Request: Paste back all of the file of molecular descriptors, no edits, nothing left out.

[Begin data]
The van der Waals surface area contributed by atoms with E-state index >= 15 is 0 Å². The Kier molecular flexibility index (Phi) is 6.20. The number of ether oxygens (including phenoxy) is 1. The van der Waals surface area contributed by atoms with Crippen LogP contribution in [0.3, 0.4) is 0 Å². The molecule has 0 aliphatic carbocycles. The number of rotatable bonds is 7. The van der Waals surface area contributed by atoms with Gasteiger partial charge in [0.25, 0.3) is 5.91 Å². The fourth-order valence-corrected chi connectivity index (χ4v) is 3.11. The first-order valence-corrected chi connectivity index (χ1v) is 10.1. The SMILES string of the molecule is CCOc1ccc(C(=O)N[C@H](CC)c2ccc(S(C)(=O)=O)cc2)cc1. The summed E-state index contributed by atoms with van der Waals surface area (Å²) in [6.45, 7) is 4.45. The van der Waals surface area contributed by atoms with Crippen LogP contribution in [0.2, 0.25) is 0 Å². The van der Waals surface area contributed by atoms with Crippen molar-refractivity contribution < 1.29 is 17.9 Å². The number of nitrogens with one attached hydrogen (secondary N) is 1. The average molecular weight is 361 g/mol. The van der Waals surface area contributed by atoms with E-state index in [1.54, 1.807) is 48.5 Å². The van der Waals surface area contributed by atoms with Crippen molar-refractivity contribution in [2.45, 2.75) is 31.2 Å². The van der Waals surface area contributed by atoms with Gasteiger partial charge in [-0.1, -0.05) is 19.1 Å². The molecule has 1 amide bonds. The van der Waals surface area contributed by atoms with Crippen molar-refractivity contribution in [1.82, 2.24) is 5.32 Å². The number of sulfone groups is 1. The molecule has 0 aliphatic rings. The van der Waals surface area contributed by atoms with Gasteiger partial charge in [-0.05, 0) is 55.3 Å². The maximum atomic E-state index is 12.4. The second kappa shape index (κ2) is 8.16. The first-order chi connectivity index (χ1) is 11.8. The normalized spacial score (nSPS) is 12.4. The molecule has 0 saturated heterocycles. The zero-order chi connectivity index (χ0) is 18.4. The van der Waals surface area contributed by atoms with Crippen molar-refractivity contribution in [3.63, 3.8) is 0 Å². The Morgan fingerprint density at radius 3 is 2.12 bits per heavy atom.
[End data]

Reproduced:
The van der Waals surface area contributed by atoms with E-state index >= 15 is 0 Å². The Kier molecular flexibility index (Phi) is 6.20. The number of ether oxygens (including phenoxy) is 1. The van der Waals surface area contributed by atoms with Crippen LogP contribution in [0.3, 0.4) is 0 Å². The molecule has 0 aliphatic carbocycles. The number of rotatable bonds is 7. The van der Waals surface area contributed by atoms with Gasteiger partial charge in [0.25, 0.3) is 5.91 Å². The fourth-order valence-corrected chi connectivity index (χ4v) is 3.11. The first-order valence-corrected chi connectivity index (χ1v) is 10.1. The SMILES string of the molecule is CCOc1ccc(C(=O)N[C@H](CC)c2ccc(S(C)(=O)=O)cc2)cc1. The summed E-state index contributed by atoms with van der Waals surface area (Å²) in [6.45, 7) is 4.45. The van der Waals surface area contributed by atoms with Crippen LogP contribution in [0.2, 0.25) is 0 Å². The van der Waals surface area contributed by atoms with Crippen molar-refractivity contribution < 1.29 is 17.9 Å². The number of nitrogens with one attached hydrogen (secondary N) is 1. The average molecular weight is 361 g/mol. The van der Waals surface area contributed by atoms with E-state index in [1.54, 1.807) is 48.5 Å². The van der Waals surface area contributed by atoms with Crippen molar-refractivity contribution in [2.45, 2.75) is 31.2 Å². The van der Waals surface area contributed by atoms with Gasteiger partial charge in [-0.1, -0.05) is 19.1 Å². The molecule has 1 amide bonds. The van der Waals surface area contributed by atoms with Crippen molar-refractivity contribution in [1.82, 2.24) is 5.32 Å². The number of sulfone groups is 1. The molecule has 0 aliphatic rings. The van der Waals surface area contributed by atoms with Gasteiger partial charge in [-0.05, 0) is 55.3 Å². The maximum atomic E-state index is 12.4. The second kappa shape index (κ2) is 8.16. The first-order chi connectivity index (χ1) is 11.8. The normalized spacial score (nSPS) is 12.4. The molecule has 0 saturated heterocycles. The zero-order chi connectivity index (χ0) is 18.4. The van der Waals surface area contributed by atoms with Crippen molar-refractivity contribution in [3.63, 3.8) is 0 Å². The Morgan fingerprint density at radius 3 is 2.12 bits per heavy atom.